cavalcade

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cav·al·cade

(kăv′əl-kād′, kăv′əl-kād′)
n.
1. A procession of riders or horse-drawn carriages.
2. A ceremonial procession or display.
3. A succession or series: starred in a cavalcade of Broadway hits.

[French, from Old French, from Old Italian cavalcata, from cavalcare, to ride on horseback, from Medieval Latin caballicāre, from Latin caballus, horse; see cavalier.]

cavalcade

(ˌkævəlˈkeɪd)
n
1. a procession of people on horseback, in cars, etc
2. any procession: a cavalcade of guests.
[C16: from French, from Italian cavalcata, from cavalcare to ride on horseback, from Late Latin caballicāre, from caballus horse]

cav•al•cade

(ˌkæv əlˈkeɪd, ˈkæv əlˌkeɪd)

n.
1. a procession of persons riding on horses, in carriages or cars, etc.
2. any procession.
3. any noteworthy series, as of events or activities.
[1585–95; < Middle French < early Italian cavalcata horseback raid < Late Latin caballicāre]

Cavalcade

 a procession of persons on horseback; a procession or parade of carriages.
Examples: cavalcade of carriages; of devils, 1709; of horsemen; of songs; of sewarry [Indian mounted troops], 1616.
ThesaurusAntonymsRelated WordsSynonymsLegend:
Noun1.cavalcade - a procession of people traveling on horseback
procession - the group action of a collection of people or animals or vehicles moving ahead in more or less regular formation; "processions were forbidden"

cavalcade

noun parade, train, procession, march-past a cavalcade of limousines and police motorcycles
Translations
مَوْكِبُ عَرَباتٍ فُرسان)
kavalkádaprůvod
procession
lovas felvonulás
skrúîfylking
kavalkada
kavalkāde
kavalkáda
gösterişli geçit

cavalcade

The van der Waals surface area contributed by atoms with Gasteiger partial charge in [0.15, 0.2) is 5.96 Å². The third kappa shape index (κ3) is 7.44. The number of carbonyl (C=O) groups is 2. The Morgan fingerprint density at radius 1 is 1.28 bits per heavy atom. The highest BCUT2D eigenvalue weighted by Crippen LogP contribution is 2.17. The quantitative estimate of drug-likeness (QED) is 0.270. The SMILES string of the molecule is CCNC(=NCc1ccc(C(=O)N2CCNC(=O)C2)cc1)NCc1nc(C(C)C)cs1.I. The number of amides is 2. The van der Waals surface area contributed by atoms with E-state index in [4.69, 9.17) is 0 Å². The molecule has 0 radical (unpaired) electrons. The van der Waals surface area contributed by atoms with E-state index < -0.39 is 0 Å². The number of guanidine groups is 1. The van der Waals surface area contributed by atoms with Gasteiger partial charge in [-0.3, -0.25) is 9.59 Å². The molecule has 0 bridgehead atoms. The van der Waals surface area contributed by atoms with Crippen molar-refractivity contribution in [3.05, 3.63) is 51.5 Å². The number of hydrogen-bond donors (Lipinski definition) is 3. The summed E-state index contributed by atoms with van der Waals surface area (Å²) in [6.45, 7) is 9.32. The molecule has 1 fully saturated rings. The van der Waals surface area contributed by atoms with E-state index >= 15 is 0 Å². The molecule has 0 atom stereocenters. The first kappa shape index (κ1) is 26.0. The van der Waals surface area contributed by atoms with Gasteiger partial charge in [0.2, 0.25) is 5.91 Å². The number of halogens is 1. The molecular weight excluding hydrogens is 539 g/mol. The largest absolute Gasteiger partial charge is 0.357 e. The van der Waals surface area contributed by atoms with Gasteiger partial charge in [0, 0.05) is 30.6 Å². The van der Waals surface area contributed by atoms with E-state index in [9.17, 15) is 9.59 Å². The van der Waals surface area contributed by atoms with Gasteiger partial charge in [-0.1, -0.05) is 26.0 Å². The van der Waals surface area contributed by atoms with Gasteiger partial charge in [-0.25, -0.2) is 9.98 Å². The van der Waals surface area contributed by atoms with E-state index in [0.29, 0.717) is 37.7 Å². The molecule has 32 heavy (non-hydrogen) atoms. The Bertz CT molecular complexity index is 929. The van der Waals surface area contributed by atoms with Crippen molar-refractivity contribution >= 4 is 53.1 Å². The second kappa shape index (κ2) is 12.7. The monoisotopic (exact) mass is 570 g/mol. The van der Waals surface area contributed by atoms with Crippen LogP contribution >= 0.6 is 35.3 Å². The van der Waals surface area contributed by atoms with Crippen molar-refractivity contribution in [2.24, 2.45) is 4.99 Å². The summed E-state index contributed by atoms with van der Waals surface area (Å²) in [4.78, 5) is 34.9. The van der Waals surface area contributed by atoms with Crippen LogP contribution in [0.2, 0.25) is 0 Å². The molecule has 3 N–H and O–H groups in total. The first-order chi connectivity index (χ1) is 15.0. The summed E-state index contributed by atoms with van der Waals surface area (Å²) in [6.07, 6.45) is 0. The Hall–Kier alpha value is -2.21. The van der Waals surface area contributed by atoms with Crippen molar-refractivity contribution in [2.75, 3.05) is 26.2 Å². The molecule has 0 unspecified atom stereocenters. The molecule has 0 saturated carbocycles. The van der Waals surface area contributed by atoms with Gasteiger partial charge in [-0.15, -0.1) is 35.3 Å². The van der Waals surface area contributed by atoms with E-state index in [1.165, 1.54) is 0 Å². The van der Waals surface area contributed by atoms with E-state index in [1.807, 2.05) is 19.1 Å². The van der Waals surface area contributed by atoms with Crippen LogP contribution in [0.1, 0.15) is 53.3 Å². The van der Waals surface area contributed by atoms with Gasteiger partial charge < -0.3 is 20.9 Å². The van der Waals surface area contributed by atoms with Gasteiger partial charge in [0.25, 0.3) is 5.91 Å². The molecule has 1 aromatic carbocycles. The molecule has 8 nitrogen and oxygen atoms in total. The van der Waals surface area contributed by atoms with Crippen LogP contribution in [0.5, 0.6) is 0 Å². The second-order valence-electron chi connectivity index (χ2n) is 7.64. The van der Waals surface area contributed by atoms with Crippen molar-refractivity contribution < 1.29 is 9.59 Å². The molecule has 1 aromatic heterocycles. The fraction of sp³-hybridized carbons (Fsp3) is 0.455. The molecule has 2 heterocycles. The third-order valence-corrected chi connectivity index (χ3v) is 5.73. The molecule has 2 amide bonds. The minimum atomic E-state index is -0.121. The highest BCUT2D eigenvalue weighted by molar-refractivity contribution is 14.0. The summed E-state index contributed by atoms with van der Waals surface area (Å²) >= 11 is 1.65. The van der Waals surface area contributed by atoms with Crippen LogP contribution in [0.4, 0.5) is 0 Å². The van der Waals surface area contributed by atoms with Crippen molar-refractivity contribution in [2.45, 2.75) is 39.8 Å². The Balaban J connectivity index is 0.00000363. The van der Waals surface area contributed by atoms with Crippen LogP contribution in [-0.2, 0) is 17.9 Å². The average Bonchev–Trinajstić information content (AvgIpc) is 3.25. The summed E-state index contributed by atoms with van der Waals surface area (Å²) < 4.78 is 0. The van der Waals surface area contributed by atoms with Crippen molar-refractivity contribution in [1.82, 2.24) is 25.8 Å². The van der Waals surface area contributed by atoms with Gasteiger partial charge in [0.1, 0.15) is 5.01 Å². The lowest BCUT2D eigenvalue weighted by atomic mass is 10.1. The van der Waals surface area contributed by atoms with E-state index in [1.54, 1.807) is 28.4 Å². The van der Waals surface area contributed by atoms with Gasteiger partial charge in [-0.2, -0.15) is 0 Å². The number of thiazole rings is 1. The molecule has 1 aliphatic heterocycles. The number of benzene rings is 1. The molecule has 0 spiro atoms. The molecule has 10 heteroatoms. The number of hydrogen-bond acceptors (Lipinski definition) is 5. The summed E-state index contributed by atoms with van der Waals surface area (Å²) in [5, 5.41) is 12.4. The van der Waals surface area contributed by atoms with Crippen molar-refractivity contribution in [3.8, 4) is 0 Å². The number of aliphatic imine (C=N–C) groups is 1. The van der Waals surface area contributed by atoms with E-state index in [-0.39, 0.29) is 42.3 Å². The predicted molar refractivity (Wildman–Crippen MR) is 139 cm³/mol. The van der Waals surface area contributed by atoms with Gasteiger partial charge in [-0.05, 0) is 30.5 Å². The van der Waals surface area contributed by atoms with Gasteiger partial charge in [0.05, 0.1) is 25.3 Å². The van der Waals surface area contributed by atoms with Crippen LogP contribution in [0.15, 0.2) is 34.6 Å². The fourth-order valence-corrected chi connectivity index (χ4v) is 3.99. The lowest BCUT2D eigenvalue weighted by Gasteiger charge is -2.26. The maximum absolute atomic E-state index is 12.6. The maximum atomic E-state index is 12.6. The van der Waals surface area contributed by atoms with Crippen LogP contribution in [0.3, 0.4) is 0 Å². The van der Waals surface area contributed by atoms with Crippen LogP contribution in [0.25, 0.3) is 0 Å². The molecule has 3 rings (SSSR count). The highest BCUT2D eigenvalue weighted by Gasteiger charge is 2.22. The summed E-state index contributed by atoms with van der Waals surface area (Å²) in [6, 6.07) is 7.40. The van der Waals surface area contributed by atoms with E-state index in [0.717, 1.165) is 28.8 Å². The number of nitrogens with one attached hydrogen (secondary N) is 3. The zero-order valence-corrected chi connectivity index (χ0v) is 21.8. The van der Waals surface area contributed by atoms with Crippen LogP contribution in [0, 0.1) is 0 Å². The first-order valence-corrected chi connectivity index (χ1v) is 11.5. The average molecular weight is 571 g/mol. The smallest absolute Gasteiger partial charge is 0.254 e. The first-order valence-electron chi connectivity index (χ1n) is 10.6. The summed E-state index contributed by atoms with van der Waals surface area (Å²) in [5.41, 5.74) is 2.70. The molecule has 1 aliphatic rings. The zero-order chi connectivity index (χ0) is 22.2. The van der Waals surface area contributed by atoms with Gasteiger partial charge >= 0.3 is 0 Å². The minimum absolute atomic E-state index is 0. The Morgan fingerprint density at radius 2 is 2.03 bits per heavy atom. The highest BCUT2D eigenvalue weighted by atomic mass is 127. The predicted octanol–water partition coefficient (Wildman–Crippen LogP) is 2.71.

[ˌkævəlˈkeɪd] Ncabalgata f (fig) → desfile m

cavalcade

[ˌkævəlˈkeɪd] n [cars, carriages, horses] → cortège m

cavalcade

nKavalkade f

cavalcade

[ˌkævəlˈkeɪd] n (of horses, cars) → sfilata

cavalcade

(kӕvəlˈkeid) noun
a ceremonial procession.
References in classic literature ?
Presently there was a distant blare of military music; it came nearer, still nearer, and soon a noble cavalcade wound into view, glorious with plumed helmets and flashing mail and flaunting banners and rich doublets and horse-cloths and gilded spear- heads; and through the muck and swine, and naked brats, and joyous dogs, and shabby huts, it took its gallant way, and in its wake we followed.
But does your foolish old hen suppose that this entire cavalcade, which is bound on an important adventure, is going to stand still while she lays her egg?
As the cavalcade took up the line of march in single file, Sola dragged me into an empty chariot and we proceeded with the procession toward the point by which I had entered the city the day before.
Towards the middle of the month of May, in the year 1660, at nine o'clock in the morning, when the sun, already high in the heavens, was fast absorbing the dew from the ramparts of the castle of Blois a little cavalcade, composed of three men and two pages, re-entered the city by the bridge, without producing any other effect upon the passengers of the quay beyond a first movement of the hand to the head, as a salute, and a second movement of the tongue to express, in the purest French then spoken in France: "There is Monsieur returning from hunting.
exclaimed Professor Bumper one morning, when the cavalcade, led by Tolpec in the capacity of head guide, started off.
He had but four men remaining with him, and forty-six horses to take care of; with these he had to make his way over mountain and plain, through a marauding, horse-stealing region, full of peril for a numerous cavalcade so slightly manned.
The major's first feeling was that of satisfaction in having left his cavalcade behind; if this were an enemy and should escape he would have little to report.
Magnificent preparations were made to receive the illustrious statesman; a cavalcade of horsemen set forth to meet him at the boundary line of the State, and all the people left their business and gathered along the wayside to see him pass.
Early the following morning a gay cavalcade set out to visit the famous Sorceress, Glinda the Good.
The two soldiers mounted motor-cycles and the little cavalcade turned away.
Another lay brother led a sumpter mule, loaded probably with his superior's baggage; and two monks of his own order, of inferior station, rode together in the rear, laughing and conversing with each other, without taking much notice of the other members of the cavalcade.
At the far eastern confine a strange cavalcade strung, in single file, over the brow of a low hill.